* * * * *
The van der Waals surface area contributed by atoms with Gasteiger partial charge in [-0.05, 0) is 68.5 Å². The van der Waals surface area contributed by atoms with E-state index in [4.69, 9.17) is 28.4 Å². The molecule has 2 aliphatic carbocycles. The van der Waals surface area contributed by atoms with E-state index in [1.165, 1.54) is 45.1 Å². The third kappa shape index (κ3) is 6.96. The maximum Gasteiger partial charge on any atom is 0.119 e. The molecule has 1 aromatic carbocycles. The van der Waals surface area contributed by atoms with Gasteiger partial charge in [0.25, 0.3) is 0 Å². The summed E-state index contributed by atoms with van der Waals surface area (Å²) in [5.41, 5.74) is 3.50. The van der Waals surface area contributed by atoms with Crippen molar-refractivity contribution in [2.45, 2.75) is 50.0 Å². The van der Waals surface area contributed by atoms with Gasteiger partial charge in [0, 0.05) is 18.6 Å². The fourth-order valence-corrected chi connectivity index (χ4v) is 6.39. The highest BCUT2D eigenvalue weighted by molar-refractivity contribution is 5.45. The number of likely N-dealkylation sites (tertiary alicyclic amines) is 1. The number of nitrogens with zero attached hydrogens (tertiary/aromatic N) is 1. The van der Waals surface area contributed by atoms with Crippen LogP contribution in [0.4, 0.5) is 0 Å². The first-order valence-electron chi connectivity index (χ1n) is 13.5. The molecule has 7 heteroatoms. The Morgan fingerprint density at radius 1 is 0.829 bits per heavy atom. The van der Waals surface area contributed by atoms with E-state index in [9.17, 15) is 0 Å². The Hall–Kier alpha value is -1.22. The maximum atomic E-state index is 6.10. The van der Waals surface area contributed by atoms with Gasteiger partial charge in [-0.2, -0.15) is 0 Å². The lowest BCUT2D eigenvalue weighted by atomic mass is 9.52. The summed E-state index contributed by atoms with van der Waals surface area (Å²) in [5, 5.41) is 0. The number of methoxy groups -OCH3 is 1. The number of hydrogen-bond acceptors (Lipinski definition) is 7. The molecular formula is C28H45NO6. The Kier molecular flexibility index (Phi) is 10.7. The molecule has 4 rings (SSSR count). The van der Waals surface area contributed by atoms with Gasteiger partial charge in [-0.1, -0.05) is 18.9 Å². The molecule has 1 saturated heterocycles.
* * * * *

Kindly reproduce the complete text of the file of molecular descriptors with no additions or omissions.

The van der Waals surface area contributed by atoms with Gasteiger partial charge in [-0.05, 0) is 68.5 Å². The van der Waals surface area contributed by atoms with E-state index in [4.69, 9.17) is 28.4 Å². The molecule has 2 aliphatic carbocycles. The van der Waals surface area contributed by atoms with E-state index in [1.165, 1.54) is 45.1 Å². The third kappa shape index (κ3) is 6.96. The maximum Gasteiger partial charge on any atom is 0.119 e. The molecule has 1 aromatic carbocycles. The van der Waals surface area contributed by atoms with Gasteiger partial charge in [0.25, 0.3) is 0 Å². The summed E-state index contributed by atoms with van der Waals surface area (Å²) in [5.41, 5.74) is 3.50. The van der Waals surface area contributed by atoms with Crippen molar-refractivity contribution in [2.45, 2.75) is 50.0 Å². The van der Waals surface area contributed by atoms with Gasteiger partial charge in [0, 0.05) is 18.6 Å². The fourth-order valence-corrected chi connectivity index (χ4v) is 6.39. The highest BCUT2D eigenvalue weighted by molar-refractivity contribution is 5.45. The number of likely N-dealkylation sites (tertiary alicyclic amines) is 1. The number of nitrogens with zero attached hydrogens (tertiary/aromatic N) is 1. The van der Waals surface area contributed by atoms with Crippen LogP contribution in [0.4, 0.5) is 0 Å². The first-order valence-electron chi connectivity index (χ1n) is 13.5. The molecule has 7 heteroatoms. The Morgan fingerprint density at radius 1 is 0.829 bits per heavy atom. The van der Waals surface area contributed by atoms with E-state index in [9.17, 15) is 0 Å². The Hall–Kier alpha value is -1.22. The maximum atomic E-state index is 6.10. The van der Waals surface area contributed by atoms with Gasteiger partial charge in [-0.2, -0.15) is 0 Å². The lowest BCUT2D eigenvalue weighted by atomic mass is 9.52. The summed E-state index contributed by atoms with van der Waals surface area (Å²) in [5, 5.41) is 0. The number of methoxy groups -OCH3 is 1. The number of hydrogen-bond acceptors (Lipinski definition) is 7. The molecular formula is C28H45NO6. The Kier molecular flexibility index (Phi) is 10.7. The molecule has 4 rings (SSSR count). The van der Waals surface area contributed by atoms with Gasteiger partial charge in [-0.1, -0.05) is 18.9 Å². The molecule has 1 saturated heterocycles.